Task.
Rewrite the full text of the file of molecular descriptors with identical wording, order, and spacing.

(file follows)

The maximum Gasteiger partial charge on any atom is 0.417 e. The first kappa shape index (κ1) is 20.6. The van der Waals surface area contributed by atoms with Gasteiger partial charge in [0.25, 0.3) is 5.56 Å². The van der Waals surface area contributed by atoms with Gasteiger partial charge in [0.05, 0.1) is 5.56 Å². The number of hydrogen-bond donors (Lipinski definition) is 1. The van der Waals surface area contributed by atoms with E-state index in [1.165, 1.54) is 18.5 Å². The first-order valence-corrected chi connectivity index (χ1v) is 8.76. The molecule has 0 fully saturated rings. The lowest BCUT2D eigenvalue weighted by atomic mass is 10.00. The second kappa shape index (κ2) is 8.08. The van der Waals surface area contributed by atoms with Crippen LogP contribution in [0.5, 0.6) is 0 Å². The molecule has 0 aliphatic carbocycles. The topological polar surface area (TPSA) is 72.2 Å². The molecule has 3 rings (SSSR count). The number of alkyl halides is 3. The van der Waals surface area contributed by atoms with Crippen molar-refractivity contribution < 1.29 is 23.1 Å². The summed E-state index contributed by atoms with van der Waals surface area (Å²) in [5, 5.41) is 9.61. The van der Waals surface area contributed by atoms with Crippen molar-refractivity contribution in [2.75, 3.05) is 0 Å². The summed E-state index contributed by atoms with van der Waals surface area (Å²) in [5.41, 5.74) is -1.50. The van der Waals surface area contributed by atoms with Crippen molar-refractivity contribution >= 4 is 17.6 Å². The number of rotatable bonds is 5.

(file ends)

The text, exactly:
The maximum Gasteiger partial charge on any atom is 0.417 e. The first kappa shape index (κ1) is 20.6. The van der Waals surface area contributed by atoms with Gasteiger partial charge in [0.25, 0.3) is 5.56 Å². The van der Waals surface area contributed by atoms with Gasteiger partial charge in [0.05, 0.1) is 5.56 Å². The number of hydrogen-bond donors (Lipinski definition) is 1. The van der Waals surface area contributed by atoms with E-state index in [1.165, 1.54) is 18.5 Å². The first-order valence-corrected chi connectivity index (χ1v) is 8.76. The molecule has 0 fully saturated rings. The lowest BCUT2D eigenvalue weighted by atomic mass is 10.00. The second kappa shape index (κ2) is 8.08. The van der Waals surface area contributed by atoms with Crippen LogP contribution in [0.5, 0.6) is 0 Å². The molecule has 0 aliphatic carbocycles. The topological polar surface area (TPSA) is 72.2 Å². The molecule has 3 rings (SSSR count). The number of alkyl halides is 3. The van der Waals surface area contributed by atoms with Crippen molar-refractivity contribution < 1.29 is 23.1 Å². The summed E-state index contributed by atoms with van der Waals surface area (Å²) in [5, 5.41) is 9.61. The van der Waals surface area contributed by atoms with Crippen molar-refractivity contribution in [2.75, 3.05) is 0 Å². The summed E-state index contributed by atoms with van der Waals surface area (Å²) in [5.41, 5.74) is -1.50. The van der Waals surface area contributed by atoms with Crippen molar-refractivity contribution >= 4 is 17.6 Å². The number of rotatable bonds is 5.